This image by Daniel Braith sums the worked example effect up nicely:
Although the early research by Sweller’s group clearly demonstrated that worked examples were very effective for (complex) skills acquisition and tasks that involve problem-solving, Atkinson et al.’s review shows that there are three factors that moderate their effectiveness:
- Intra-example features – how the example is designed and the way the example’s solution is presented.
- Inter-example features – certain relationships among multiple examples and practice problems within one ‘session’ (or lesson).
- Individual differences – the way learners process examples.
As often, the devil is in the detail! Over the next three weeks, we’ll look at all three. This week, we start with intra-example features.
There are three important intra-example features to consider when designing worked examples: integrating text and diagrams, integrating aural and visual information, and integrating steps and subgoals.
- Integrate text and diagrams
Tramizi and Sweller (1988) demonstrated that, when learners have to integrate information from diagrammed problems with textual explanations referring to the same concepts, it requires them to split their attention among multiple sources of information and this imposed heavy cognitive load (see left side of the eyeball example image). The solution to the split attention effect (also known as the spatial contiguity principle) is to make sure that the examples integrate textual explanations into the accompanying auxiliary representation (see right hand side of the eyeball example image).
|Split attention effect: Learners need to integrate the information in the text with the letters aligned to the image of the eyeball.||Integrated format, following the spatial contiguity principle, preventing the split attention effect|
Here’s another example by Borgþór Ásgeirsson, showing the integrated format on the right hand side.
And one more, by Ann Nemesh, just because :).
The split attention effect, doesn’t only occur across space, it also happens over time. This is called the temporal contiguity principle. If instructional materials include both words and pictures, the words and the visual(s) necessary for comprehension need to be presented together and not in consecutive order. If, for example, an animation plays first and the narration explaining the animation happens before or after, then the temporal contiguity effect may hinder learning (Ginns, 2006).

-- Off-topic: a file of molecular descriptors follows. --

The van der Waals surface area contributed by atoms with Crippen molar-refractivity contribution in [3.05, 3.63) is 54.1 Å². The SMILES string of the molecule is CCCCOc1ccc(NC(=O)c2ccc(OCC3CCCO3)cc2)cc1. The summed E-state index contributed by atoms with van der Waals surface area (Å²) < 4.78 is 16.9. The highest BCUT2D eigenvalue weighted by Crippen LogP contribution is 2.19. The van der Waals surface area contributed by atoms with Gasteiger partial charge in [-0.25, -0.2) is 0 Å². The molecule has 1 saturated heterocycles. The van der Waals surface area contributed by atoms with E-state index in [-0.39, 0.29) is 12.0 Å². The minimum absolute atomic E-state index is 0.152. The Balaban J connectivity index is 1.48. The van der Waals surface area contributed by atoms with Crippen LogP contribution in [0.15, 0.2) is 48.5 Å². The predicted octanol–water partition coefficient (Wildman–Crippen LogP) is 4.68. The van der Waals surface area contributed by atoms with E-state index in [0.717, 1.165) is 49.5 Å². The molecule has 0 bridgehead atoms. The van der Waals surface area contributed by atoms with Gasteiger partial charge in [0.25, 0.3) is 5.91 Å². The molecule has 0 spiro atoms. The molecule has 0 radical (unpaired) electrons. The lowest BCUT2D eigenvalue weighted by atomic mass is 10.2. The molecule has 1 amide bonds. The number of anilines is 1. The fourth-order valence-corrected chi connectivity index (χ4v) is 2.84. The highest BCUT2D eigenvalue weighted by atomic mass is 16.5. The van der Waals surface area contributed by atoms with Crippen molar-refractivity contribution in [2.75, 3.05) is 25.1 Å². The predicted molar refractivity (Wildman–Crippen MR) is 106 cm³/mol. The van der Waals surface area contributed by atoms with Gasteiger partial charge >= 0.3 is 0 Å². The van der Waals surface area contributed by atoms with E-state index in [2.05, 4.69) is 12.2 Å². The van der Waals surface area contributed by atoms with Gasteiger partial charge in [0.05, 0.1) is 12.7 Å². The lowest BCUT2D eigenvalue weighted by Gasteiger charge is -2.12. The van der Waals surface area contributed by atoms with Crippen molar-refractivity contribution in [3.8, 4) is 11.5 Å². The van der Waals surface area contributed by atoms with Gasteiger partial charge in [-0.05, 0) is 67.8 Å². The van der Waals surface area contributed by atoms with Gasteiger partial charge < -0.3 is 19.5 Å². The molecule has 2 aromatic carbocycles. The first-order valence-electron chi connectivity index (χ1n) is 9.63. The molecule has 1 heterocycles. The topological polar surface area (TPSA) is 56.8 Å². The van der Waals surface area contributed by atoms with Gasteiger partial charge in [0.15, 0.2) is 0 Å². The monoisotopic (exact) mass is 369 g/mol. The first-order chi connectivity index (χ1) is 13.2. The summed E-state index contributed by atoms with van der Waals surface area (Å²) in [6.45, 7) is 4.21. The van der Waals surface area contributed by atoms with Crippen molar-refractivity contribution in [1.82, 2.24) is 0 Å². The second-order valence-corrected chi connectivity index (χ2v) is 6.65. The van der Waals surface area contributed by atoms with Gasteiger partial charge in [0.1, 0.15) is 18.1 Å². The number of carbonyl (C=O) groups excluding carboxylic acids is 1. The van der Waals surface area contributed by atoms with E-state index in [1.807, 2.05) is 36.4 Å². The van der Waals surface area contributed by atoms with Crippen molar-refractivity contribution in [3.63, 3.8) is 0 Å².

In other words, the visuals and the audio need to occur at the same time. Here’s a nice video by Mike Tyler, demonstrating the principle.
Integrate aural and visual information
We can keep this short and sweet. Research consistently shows that a dual presentation mode (a visual/auditory format, where, for example, a diagram is explained by a narrator) is more effective than a visual/visual format (image combined with text, like the eyeball example above). This is also called the modality principle – the recommendation to use spoken words rather than written text if presenting words and images simultaneously (Clark & Mayer, 2016 and here’s a nice video by Kristin Brown), based on the dual coding theory by Paivio. So, in the case of the eyeball example above, the first arrow would appear, pointing at the lens and then the narrator would explain that the light passes through the lens of the eye. Next the arrow pointing at the retina would appear, and so forth. Make sure that the text is removed to avoid the redundancy effect (Sweller, Ayres, & Kalyuga, 2011).
The redundancy effect
The redundancy effect may initially appear to be related to the split-attention effect but isn’t really. There are similarities because both effects deal with multiple sources of information such as visuals and text and for both effects goes that we need to pay attention when we use combinations of visual and verbal information. However, the redundancy effect is quite different to the split-attention effect.